by Roger Taylor
Captain Erick Tichonuk was kind enough to invite my wife, Kathleen, and me, two retired crew members of the Lois McClure, to join the vessel as volunteers for the last trip of the season, from North Harbor to Crown Point, and back to Burlington. We accepted really fast. The short voyage was planned so that the schooner would be the centerpiece for the celebration of the opening of the new Champlain Bridge, but building a bridge across Lake Champlain is apparently no more predictable than sailing a Lake Champlain canal schooner, so the celebration turned out to be a test run for the real thing next spring.
When we went on board on October 13th (Thursday, not Friday), North Harbor looked, well, under water. Certainly the concrete pier that normally provides access to the floating dock system was nowhere to be seen. But the web of lines that had to be cast off before the schooner could move looked familiar.
And so were the happy faces of the great crew of the Lois McClure. Erick was there, of course, ready to execute his plan for letting go the lines in an order that would allow us to move the schooner, under control, out to her mooring, where Art Cohn could bring the C. L. Churchill onto the starboard hip for towing. The rig was down, so no sailing today, but the sails would have hung lifeless anyway, for it was as calm as a clock. Art was comfortably ensconced in his wheelhouse, maneuvering his vessel with serene certainty. He looked as relaxed as a clam at high tide (even on the Lake, it seemed like high tide). Len Ruth, the Boatswain, said he’d had a good summer with the vessel, but that now he was looking forward to living on board in the quiet of winter, when he’d have time to take apart, refurbish, and reassemble the schooner’s thirty-five blocks, the wood-encased wheels that form the keys to the block-and-tackle machines which enable us weak humans to hoist and trim those big, heavy sails. Kerry Batdorf, the Carpenter, had been busy working on the vessel since spring. Among many other completed jobs, he showed me spots in the deck where he’d removed rotten wood and replaced it with new, including a patch over Kathleen’s and my old bunk. “You mean it doesn’t leak anymore?” “Nope.” “What about your side?” “I did that too!” I’m surprised that there hasn’t been more rot in that vulnerable, pine deck, but the Lois McClure was well-built and has been well cared for. Tom Larsen, Able Seaman, greeted us. It’s always good to have Tom on board. There is no grey in his beard, he’s as strong as an ox, will tackle anything, and is wicked smart. And Samantha Williams had somehow convinced Museum authority that she deserved to be sprung loose from her duties as an Educator for a day out on the water. It was our gain as well as hers; her laugh is infectious. As Kerry said, “We’ve got a crew!”
The uneventful tow up the Lake was punctuated with an exclamation point, at least for Kathleen and me, for this was our first sight of the new bridge, apparently needing only its final accoutrements to be ready for traffic. We pronounced it wonderful, resembling the old, beloved bridge just enough, but definitely looking like 2011. And Erick let me make the landing at the dock. We had the whole face of it to ourselves, but were to leave space for the later arrival of the tugboat, Urger. I saw that as an advantage, because it would prevent option paralysis, which I find sometimes sets in when the landing space is too big. It went fine, and it felt really good to be back conning the schooner-tug-Oocher combination.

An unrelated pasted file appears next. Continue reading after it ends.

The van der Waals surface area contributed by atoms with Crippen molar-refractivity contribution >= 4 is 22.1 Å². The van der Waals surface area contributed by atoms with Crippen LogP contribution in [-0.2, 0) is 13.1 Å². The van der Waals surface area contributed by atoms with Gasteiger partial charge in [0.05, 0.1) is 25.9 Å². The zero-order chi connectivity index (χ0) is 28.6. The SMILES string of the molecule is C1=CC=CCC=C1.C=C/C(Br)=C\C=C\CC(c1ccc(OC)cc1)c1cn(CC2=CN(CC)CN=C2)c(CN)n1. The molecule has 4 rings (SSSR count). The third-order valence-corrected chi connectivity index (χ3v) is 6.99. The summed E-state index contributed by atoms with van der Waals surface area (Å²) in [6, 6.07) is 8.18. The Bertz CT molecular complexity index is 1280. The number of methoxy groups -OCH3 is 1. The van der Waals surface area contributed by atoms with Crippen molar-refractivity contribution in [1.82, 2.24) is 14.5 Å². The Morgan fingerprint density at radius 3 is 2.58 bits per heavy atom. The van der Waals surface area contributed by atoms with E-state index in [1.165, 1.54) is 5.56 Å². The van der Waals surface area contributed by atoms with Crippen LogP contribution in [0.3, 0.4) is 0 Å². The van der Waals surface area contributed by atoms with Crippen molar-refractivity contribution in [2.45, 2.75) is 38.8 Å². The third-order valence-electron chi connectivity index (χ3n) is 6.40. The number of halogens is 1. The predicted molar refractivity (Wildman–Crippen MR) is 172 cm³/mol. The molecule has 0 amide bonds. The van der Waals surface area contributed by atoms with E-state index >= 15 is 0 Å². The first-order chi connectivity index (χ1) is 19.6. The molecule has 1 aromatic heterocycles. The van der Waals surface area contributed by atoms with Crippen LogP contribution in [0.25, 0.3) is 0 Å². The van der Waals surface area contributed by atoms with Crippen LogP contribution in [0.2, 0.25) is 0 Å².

We were back on Saturday the 15th as interpreters. There was rain, and the bridge event wouldn’t be until next day, so things were quiet on board. That was all right with us; it gave us a chance to re-enter slowly the role of explaining a replica canal schooner to visitors, with time to think. Let’s see, what did these vessels carry? Oh yes, everything. What are the rocks for? Even I will never forget their dual purpose. By Sunday, when there was a steady stream of citizens fascinated with the Lois McClure, whether on their first or fourth visit, Kathleen and I were a bit better prepared. Once again, we were rewarded by nods of understanding and broad smiles.
Erick decided not to take the schooner back down the Lake on Monday; the forecast was for plenty of wind out of the southwest, a favoring wind for the tow, but why tow on a rough Lake when the weatherman said that on Tuesday the breeze would be merely moderate? Actually, it was less than moderate on Tuesday, at least until we approached Burlington. Then, of course, it breezed on some, what I call a “mooring breeze,” the one that comes up just when you don’t want it to. I was remembering some times coming in to tie up at Burlington’s Perkins Pier when it was blowing hard out of the southwest, and how tricky it was to get the schooner’s bow into the slot between the pier and the pilings placed just a bit more than the vessel’s beam out from its face. I was thinking how glad I was that I had passed on the responsibility for getting her in there in one piece to Captain Tichonuk. Then Erick asked if I wanted to take her in. And explained that he had found that in these conditions, the “sling-shot” method would probably work better than the poke-her-nose-in-the-slot method. With the “sling-shot,” you came in to leeward of the off-the-pier pilings and put the bow up against the far side of the inner one. Then get lines ashore and with them and the Oocher pivot the vessel around the piling and work her into the berth, bow-out. Well, of course, I couldn’t resist. And was relieved to find that I could slip back into the maneuvering rhythm with these great boats.
Oh my, but it was good for Kathleen and me to be back. Thanks, Erick and Art, for the reprise.